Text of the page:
Now, not every service or company needs a members area. But if you do have one, providing many benefits can be a great place to start. That might involve first-right to buy tickets or a certain run of products, freebies, newsletters, waived delivery fees, and more. Again, this feeds back into fostering the sense of community we all secretly want to be part of, even if it’s for a minor necessity.

Fun secretive Easter eggs, teasers, hidden marketing efforts

In all the (admittedly understandable) talk about companies needing to be as transparent as possible, something is lost. After all, when we know everything about everything, we rarely feel excited or enthused about learning more. If you were told the plot of a movie every time you purchased a movie ticket, would you feel more or less excited to get there and experience the plotline for yourself?

So, how can you ensure hidden information is drip-fed appropriately to curate excitement and a sense of interest? Well, look no further than Orange’s marketing approach in the mid-90s. Many billboards, magazine ads, and banners were placed around cities with just an orange square. No one knew what the orange was for, and it caused public speculation to grow and grow. When they launched a brand new mobile carrier service, they already had a great deal of attention.

Sometimes, a good mystery is better than anything else, as our natural curiosity is primed to learn more. That’s not a bad mindset to generate as an individual interested in marketing, because sometimes, inviting others to learn more is much easier than trying to prove why they should care.

Celebrate culture and community

It’s rather odd how Christmas advertisements, or commercials at the Super Bowl, tend to cause excitement in us. This is because we know those advertisements will often be well-created, exciting, engaging, and perhaps a launch of a new interesting product. Sure, some might criticize that as capitalistic excess, but really, what is happening here?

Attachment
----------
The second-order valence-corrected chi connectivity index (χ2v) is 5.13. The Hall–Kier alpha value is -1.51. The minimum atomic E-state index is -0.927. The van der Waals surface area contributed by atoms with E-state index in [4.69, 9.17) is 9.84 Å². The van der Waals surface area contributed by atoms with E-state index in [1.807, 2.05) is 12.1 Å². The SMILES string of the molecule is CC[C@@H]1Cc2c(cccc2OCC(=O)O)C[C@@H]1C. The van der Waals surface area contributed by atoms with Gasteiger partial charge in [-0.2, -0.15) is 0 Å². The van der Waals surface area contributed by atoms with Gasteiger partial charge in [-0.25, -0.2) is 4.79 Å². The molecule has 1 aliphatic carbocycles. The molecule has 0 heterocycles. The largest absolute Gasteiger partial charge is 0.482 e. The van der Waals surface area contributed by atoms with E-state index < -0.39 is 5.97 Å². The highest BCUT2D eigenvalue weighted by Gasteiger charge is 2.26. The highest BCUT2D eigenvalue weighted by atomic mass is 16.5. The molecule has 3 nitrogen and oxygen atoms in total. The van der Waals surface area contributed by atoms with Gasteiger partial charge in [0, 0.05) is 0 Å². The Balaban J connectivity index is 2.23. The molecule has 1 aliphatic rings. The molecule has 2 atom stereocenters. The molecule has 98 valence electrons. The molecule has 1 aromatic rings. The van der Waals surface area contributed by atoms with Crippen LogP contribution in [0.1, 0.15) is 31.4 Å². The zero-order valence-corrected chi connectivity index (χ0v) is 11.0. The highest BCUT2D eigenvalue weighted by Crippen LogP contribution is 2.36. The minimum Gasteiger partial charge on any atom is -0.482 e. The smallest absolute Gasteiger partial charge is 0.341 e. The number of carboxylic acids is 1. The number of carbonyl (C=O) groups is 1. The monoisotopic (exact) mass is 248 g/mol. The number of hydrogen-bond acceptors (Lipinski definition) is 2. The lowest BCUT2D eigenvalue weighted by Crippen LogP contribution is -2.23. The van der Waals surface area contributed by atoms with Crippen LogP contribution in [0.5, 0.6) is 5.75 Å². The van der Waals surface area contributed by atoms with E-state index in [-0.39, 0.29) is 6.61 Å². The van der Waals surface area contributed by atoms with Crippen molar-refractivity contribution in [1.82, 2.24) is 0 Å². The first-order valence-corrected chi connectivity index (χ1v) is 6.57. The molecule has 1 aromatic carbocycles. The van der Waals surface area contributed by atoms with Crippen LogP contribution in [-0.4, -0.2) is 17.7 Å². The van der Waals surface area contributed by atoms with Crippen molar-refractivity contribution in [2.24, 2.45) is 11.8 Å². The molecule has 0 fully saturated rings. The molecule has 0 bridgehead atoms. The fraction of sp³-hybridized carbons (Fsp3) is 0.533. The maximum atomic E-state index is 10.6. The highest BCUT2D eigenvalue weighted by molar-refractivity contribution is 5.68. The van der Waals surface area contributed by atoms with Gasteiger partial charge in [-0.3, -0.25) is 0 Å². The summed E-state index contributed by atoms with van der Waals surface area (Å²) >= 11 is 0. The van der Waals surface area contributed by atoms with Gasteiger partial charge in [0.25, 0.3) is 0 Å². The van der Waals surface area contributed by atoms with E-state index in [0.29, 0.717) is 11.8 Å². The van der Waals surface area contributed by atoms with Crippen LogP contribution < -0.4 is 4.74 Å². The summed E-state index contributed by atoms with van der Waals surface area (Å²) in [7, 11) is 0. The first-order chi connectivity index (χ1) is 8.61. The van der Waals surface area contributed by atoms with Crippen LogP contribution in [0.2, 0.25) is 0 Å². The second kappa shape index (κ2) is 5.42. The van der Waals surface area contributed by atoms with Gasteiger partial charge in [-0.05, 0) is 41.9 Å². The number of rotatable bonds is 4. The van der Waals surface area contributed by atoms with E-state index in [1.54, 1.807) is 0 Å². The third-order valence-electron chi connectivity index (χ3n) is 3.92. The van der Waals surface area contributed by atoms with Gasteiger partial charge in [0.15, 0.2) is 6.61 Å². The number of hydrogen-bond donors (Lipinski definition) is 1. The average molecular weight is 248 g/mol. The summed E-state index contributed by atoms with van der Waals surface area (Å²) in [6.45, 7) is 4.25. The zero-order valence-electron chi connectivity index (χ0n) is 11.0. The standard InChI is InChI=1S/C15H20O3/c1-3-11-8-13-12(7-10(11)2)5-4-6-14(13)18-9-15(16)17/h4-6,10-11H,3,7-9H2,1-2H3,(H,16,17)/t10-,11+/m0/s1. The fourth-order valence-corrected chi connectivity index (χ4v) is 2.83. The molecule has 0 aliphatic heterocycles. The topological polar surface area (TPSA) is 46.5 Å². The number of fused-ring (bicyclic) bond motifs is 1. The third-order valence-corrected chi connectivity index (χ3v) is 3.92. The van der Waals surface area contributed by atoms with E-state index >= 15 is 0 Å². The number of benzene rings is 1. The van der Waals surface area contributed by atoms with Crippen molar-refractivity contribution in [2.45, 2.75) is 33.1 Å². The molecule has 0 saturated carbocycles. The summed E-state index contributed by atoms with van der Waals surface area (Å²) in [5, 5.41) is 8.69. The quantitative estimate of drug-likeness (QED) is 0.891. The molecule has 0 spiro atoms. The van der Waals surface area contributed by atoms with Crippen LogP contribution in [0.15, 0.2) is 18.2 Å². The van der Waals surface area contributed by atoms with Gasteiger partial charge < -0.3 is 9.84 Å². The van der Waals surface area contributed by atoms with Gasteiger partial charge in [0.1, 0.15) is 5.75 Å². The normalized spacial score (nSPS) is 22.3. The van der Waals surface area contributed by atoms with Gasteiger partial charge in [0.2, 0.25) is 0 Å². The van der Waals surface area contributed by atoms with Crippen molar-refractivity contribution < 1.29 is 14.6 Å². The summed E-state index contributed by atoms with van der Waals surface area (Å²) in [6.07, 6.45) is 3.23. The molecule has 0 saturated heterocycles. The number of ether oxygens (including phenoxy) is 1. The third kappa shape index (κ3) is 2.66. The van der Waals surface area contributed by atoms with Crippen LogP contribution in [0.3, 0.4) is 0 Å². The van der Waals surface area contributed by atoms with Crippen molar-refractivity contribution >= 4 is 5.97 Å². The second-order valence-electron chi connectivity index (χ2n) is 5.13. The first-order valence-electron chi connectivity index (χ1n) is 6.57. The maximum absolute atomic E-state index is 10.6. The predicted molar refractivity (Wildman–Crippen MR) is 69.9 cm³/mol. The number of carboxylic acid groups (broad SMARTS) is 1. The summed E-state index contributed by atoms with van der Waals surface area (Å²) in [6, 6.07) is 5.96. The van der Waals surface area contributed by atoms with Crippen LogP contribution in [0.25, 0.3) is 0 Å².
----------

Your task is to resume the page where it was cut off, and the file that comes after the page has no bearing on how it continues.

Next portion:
Ultimately, the products we use and the brands that sustain our lives are absolutely connected to community and culture. From the gifts we buy during festivities to the products we use to celebrate, celebrating that as a brand can be a worthwhile effort. In some cases, that might involve connecting yourself with the local community, maybe sponsoring a sports team, whose success in the league becomes directly tied to your own business.

Celebrating culture and where you come from grants your firm more authenticity, and as consumers can relate to it, excitement will build.

Engage in good

What is excitement really? Put simply, it’s the idea that the future is going to be better than now. We get excited because we know we’re about to enjoy, appreciate, or feel better because of a certain outcome. What if your brand just cut to the core of this instead of trying to foster excitement through a range of sneaky means?

For example, maybe you donate a certain amount of your profits to charities. Perhaps you’re very concerned about social causes and are trying to champion them. Maybe you want to improve sustainability in your industry. When customers can see their actual choice of using your business has a tangible affect, well, it’s hard not to generate real excitement that the future will be better than the past. It’s hard not to consider that a noble goal to chase.

Partnering with other firms

Some companies just have more clout than you, and that’s okay. However partnering with them could be a fantastic method of sharing some of this attention, and the idea that two good brands are coming together to offer something of unique value can be a great idea.

Look to how Spotify and Headsapce once ran a mutual promotional effort, so that those who subscribed to one would get free months of premium for the other. This kind of “bargain deal” brings excitement to consumers, but it also helps them learn more about the other brand, with the verified connection adding more legitimacy to the one they’re less familiar with.

It also adds less onboarding friction to try something out, which in itself is a form of fun and can foster excitement.

To conclude, excitement is an intangible resource, but it can be curated through a few reliable methods. Moreover, most of the considerations recommended in this post can be judged through how well your various campaigns do, or how much exposure you get.

While it’s hard to add excitement to your business report, it’s hard to deny that measures such as social media discourse can’t give you a semi-accurate impression of where to start.